Jaguar XF 2015 Road Test

In my mind the new 2015 Jaguar XF has a hard act to follow. I loved the original XF in almost every incarnation, from the 4.2 V8, through the 3.0V6 diesel and 5.0 litre V8s, to the fire-breathing 550PS XFRS.

The new car is shorter, yet sits on a longer wheelbase, so is better balanced and roomier inside. The styling is more integrated. According to head of design, Ian Callum, they started at the front, took a long time to get that absolutely right, then added the new longer wheelbase, and built the car from there. 

It has a pronounced high shoulder running front to back just below the window line, and a short swage line from the side air-vent that disappears into the door, like an airplane contrail, giving an impression of speed even when the car is standing still.

Jaguar XF 2015 Contrail Swage Line

Unlike the previous steel-bodied XF, the new car is mostly aluminium pressings and castings, with magnesium boxed sections at the front and under the windscreen, boron steel B pillars and cabin cage, and steel subframes for the engine and front and rear suspension. It is 135-140kg lighter than the previous XF and only 75kg heavier than the smaller XE.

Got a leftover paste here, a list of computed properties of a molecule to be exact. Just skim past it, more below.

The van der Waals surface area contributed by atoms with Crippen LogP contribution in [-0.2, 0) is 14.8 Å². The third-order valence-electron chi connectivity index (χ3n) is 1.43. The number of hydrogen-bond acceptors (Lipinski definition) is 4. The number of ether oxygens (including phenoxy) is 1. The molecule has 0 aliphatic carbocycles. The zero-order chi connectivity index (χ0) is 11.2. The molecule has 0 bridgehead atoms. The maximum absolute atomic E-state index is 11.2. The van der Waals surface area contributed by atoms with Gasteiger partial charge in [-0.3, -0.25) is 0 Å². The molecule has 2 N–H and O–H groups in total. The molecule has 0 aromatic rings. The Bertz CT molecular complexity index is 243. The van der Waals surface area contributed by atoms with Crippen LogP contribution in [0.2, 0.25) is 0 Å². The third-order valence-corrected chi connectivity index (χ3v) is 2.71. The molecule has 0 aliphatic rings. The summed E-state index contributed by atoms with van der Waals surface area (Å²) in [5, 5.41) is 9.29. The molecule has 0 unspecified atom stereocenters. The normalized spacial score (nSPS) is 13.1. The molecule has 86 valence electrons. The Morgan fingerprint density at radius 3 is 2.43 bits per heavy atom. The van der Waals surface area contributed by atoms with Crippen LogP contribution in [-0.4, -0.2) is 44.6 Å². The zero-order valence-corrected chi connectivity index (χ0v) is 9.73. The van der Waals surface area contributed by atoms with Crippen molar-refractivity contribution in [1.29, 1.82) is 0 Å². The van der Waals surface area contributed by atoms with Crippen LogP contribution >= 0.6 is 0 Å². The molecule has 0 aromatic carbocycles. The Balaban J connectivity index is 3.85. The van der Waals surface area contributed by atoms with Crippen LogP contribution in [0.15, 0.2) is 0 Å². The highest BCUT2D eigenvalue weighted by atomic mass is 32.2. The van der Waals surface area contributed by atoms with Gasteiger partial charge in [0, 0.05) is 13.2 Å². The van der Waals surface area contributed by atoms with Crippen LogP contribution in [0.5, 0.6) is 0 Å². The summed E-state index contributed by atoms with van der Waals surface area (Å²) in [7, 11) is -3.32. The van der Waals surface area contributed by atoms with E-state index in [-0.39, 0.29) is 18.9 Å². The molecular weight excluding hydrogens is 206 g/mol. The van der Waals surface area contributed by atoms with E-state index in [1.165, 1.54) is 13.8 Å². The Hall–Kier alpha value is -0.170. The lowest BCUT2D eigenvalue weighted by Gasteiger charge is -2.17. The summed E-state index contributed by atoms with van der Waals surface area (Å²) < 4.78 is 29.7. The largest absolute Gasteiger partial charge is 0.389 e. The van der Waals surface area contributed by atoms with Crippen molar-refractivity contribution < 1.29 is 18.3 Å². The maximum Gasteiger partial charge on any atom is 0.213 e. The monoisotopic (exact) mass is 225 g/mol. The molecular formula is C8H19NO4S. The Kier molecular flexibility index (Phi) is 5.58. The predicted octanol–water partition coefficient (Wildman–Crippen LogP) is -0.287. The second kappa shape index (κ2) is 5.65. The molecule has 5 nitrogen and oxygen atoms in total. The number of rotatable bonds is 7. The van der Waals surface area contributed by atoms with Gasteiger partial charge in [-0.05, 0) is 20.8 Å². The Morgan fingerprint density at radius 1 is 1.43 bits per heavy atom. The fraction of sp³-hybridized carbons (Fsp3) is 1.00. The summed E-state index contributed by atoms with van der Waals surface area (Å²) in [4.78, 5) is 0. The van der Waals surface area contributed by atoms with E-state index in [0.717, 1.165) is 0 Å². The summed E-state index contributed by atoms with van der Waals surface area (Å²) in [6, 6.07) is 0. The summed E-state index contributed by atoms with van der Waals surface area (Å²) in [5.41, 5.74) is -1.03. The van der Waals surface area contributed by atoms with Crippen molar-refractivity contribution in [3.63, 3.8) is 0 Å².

Jaguar XF 2015 Construction

Inside you get a completely updated control centre, under a similar ‘Riva hoop’ to that of the XE that curves over the instruments and dash-top from the doors and makes a boring part of any car interior into an interesting one.

Jaguar XF 2015 Riva Hoop

These days, in any modern car, connectivity is the key and Jaguar takes this several steps further than most with a special aerial fin that turns the interior of the car into a wireless hotspot, boosting signal strength to a level otherwise unknown for portable ‘devices’.

Jaguar XF 2015 Wif Fi Antenna